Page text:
But a national environment dominated by President Donald Trump, combined with record-breaking spending in the U.S. Senate race between Bill Nelson and Rick Scott, have focused the political world’s attention on Florida. The intense interest is reflected in an uptick among all voters in early voting, including independents.

Statewide polls conducted in the past month show a massive variance among voters who are not affiliated with the Democratic or Republican Party. One poll conducted by the University of North Florida this week shows Gillum with a 25 percentage point lead over DeSantis among independents and Nelson leading Scott by 17 points. Another poll conducted by CBS/YouGov this week shows DeSantis and Scott both winning independents by 13 percentage points.

and Nelson with slight leads within the margin of error. For example, the UNF poll showed Gillum with a 6 percentage point lead and Nelson with a 1 percentage point lead, while the CBS poll showed Gillum up by 1 percentage point and Nelson in a tie with Scott.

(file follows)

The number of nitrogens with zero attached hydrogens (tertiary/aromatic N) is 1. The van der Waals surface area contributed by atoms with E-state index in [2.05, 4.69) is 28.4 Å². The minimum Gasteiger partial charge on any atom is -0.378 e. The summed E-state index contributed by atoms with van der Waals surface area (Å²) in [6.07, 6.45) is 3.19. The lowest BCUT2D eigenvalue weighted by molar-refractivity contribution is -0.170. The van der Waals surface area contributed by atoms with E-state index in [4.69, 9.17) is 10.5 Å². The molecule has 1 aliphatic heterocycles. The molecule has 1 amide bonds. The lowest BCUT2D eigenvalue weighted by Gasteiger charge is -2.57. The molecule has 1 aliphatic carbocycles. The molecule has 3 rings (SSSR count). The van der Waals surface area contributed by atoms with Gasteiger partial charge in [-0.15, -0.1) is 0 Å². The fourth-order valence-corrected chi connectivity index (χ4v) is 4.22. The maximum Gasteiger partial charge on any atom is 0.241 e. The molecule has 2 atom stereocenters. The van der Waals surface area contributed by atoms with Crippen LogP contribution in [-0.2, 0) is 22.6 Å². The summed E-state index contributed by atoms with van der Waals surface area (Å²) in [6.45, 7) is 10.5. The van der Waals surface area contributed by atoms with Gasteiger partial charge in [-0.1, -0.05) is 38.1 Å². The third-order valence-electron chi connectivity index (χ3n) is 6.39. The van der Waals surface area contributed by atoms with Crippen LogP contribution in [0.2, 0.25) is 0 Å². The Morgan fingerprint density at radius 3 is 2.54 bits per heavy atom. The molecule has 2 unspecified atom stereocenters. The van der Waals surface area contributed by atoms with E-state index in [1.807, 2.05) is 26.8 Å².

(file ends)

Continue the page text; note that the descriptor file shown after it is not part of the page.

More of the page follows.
Accurately polling voters who don’t identify or aren’t registered with either party is a tricky proposition.

“When you’re dealing with small samples like that, it gets really difficult to get a good sense of what they’re doing exactly as a group,” said Michael Binder, the director of the University of North Florida’s Public Opinion Research Library. “The margin of error for that is relatively high. That’s just a problem you have.”

More here.

October 23, 2018

GOP leader who wants to build Trump’s wall is raising cash for Maria Elvira Salazar

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@alextdaugherty

House Majority Leader Kevin McCarthy likes Donald Trump so much he once sorted through a bag of Starburst candy to pick out the cherry and strawberry flavored square-shaped fruit chews—Trump’s favorite flavors—to present the president with a personalized gift.